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Vasopressin in refractory out-of-hospital ventricular fibrillation: preliminary results

Introduction

Survival after CPR with epinephrine therapy is disappointing. Increasing evidence from laboratory and clinical studies suggests that vasopressin may be a promising alternative vasopressor during cardiac arrest and resuscitation.

Methods and patients

We performed our study in the prehospital setting in Prehospital Unit Maribor after approval of The Ethical review board of The Ministry of Health. Patients were eligible if they had a cardiac arrest and required epinephrine according to ERC ACLS protocols for refractory VF. We gave patients one intravenous dose of vasopressin (40 U) after 3 × 1 mg epineprine. If there was no return of pulse after vasopressin, patients as before received epinephrine 1 mg every 3 min during CPR. We excluded patients who were younger than 18 years, had a documented terminal illness, had a traumatic cardiac arrest, were in severe hypothermia (<30°C), had PEA or asystole as initial rhythm or received drugs via endotracheal tube.

Results

See Table 1. During the trial (from November 2000 to October 2001) we successfully followed up 20 patients and compared them with 20 patients with equal characteristics from retrospective study. Our preliminary study shows a significantly better results in patients treated with vasopressin for ROSC and 24 hour survival, additional doses of epinephrine were less needed (P < 0.05). Respectively more patients treated with vasopressin were discharged from hospital (P = 0.18).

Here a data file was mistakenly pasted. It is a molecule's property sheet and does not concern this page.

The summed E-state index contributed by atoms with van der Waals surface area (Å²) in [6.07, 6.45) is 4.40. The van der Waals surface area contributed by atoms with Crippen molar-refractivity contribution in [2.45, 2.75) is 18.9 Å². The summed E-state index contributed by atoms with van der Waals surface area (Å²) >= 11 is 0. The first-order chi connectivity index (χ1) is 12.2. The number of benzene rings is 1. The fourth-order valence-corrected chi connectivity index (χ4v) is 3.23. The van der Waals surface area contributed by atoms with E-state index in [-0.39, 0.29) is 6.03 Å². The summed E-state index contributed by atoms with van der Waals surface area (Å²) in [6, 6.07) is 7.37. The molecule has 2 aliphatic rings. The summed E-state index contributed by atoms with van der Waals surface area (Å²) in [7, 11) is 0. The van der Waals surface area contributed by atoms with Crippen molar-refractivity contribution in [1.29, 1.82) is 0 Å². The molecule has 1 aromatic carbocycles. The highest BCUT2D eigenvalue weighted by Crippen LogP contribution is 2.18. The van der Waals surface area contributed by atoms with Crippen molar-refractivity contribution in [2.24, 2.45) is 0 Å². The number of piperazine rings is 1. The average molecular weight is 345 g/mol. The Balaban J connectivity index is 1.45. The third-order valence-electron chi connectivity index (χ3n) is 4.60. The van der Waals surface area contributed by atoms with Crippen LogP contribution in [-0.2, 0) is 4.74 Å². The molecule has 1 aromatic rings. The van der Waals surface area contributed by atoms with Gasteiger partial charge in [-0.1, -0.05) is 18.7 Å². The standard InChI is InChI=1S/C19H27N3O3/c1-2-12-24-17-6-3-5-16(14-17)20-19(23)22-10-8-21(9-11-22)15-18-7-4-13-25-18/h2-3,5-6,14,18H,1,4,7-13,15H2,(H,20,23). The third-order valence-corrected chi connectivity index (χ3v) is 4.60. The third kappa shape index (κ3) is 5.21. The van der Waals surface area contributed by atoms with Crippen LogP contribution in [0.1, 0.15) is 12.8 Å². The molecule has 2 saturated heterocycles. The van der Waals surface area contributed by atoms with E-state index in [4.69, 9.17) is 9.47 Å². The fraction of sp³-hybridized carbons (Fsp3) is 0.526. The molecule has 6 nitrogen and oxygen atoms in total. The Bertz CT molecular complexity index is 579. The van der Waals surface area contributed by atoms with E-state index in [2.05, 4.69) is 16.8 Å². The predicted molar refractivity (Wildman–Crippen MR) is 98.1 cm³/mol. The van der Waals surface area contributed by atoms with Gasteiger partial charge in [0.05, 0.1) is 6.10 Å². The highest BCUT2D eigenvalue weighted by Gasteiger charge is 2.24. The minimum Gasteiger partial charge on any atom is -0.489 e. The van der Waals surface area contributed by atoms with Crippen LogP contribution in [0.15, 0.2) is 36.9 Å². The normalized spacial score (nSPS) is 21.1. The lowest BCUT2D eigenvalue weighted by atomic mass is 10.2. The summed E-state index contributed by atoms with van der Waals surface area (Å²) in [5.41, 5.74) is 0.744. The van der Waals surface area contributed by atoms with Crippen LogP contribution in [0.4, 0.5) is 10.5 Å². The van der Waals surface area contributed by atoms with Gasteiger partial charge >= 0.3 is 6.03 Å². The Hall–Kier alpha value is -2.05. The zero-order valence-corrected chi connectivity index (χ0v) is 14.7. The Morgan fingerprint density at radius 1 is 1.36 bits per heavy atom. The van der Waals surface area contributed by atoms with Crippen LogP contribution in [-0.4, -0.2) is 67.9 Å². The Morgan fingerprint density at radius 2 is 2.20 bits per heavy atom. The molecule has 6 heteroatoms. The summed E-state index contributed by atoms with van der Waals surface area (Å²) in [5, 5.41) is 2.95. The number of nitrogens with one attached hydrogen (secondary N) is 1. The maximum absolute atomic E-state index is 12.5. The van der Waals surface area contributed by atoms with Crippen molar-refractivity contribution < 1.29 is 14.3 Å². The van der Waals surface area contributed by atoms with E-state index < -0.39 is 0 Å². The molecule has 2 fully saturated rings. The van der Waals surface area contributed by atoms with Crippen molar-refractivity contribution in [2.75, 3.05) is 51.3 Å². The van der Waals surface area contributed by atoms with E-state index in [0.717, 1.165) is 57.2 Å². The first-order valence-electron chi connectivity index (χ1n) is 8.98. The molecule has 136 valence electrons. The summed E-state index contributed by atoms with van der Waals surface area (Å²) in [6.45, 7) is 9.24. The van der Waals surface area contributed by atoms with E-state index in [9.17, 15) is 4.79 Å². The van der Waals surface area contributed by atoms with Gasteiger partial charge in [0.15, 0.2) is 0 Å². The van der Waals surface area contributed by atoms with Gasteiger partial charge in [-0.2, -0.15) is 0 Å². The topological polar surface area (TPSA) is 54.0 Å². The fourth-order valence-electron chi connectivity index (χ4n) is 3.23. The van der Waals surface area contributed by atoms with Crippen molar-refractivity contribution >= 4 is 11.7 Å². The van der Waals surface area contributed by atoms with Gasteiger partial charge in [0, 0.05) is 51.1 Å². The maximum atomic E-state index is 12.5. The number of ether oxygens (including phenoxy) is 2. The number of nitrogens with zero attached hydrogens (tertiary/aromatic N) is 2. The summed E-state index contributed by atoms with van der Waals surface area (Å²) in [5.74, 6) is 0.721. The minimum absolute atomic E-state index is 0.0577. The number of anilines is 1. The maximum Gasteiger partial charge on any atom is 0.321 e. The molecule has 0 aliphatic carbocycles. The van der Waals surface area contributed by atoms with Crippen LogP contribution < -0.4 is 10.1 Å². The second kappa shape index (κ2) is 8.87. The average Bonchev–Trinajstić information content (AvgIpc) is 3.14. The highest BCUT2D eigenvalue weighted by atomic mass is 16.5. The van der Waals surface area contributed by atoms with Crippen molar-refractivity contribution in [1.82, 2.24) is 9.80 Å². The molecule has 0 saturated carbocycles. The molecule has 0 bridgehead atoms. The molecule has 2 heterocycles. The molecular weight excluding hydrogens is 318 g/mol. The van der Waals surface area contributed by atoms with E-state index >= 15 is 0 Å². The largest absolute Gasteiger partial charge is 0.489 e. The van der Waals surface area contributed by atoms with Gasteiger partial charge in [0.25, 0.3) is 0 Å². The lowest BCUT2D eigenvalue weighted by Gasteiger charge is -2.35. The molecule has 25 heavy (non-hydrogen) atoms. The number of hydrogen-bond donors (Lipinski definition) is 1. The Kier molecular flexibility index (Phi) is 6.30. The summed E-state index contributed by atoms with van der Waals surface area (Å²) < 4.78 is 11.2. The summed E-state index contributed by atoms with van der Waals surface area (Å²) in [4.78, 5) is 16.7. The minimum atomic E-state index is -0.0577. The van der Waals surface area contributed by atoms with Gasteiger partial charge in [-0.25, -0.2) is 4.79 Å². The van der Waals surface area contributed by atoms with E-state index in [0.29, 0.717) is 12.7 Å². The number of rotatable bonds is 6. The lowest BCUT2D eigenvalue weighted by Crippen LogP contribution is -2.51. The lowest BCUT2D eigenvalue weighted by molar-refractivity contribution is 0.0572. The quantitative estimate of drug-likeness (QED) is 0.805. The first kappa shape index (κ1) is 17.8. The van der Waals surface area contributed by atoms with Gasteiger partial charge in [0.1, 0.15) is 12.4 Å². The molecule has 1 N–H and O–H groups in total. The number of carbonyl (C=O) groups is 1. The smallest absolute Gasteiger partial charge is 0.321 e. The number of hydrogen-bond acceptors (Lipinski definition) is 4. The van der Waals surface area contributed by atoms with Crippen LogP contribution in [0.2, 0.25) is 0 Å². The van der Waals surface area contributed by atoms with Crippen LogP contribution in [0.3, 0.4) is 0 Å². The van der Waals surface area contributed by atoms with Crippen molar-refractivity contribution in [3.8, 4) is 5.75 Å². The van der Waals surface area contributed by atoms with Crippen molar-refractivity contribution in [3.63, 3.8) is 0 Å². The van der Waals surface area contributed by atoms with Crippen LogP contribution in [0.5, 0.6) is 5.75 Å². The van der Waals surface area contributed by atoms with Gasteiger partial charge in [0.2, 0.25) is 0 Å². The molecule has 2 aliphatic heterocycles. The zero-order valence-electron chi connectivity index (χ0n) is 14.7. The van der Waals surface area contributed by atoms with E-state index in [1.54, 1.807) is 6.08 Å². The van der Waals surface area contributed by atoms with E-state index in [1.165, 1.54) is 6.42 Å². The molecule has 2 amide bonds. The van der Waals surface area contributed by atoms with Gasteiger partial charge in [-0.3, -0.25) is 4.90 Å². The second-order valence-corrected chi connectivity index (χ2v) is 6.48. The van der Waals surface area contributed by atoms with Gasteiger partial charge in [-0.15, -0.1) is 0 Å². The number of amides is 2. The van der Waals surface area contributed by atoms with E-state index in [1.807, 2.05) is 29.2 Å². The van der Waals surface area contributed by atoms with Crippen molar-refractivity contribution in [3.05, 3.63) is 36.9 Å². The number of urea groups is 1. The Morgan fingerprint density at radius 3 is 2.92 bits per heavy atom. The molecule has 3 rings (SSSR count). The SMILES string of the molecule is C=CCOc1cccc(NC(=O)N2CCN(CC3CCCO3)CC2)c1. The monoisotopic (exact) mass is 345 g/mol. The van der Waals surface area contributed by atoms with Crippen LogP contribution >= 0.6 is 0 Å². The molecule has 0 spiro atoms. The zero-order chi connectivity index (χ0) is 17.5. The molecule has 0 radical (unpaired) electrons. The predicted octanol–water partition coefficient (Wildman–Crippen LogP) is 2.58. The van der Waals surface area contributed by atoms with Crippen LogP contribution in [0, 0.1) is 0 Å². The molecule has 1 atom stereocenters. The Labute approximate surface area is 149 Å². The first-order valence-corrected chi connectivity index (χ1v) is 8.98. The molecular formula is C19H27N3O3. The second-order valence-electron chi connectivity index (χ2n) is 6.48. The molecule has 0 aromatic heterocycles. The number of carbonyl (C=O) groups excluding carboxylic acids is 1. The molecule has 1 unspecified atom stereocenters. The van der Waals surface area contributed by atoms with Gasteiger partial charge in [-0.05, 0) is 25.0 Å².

Table 1 Baseline and treatment characteristic and survival outcomes

Conclusion

These results suggest possible indication for vasopressin in refractory out-of-hospital VF, after initial application of epinephrine. Based upon our preliminary study larger and prolonger studies of vasopressin in treatment of out-of-hospital VF are needed.

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Grmec, Š., Kamenik, B., Mally, Š. et al. Vasopressin in refractory out-of-hospital ventricular fibrillation: preliminary results. Crit Care 6, P162 (2002). https://doi.org/10.1186/cc1621

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Keywords

  • Epinephrine
  • Emergency Medicine
  • Cardiac Arrest
  • Vasopressin
  • Ventricular Fibrillation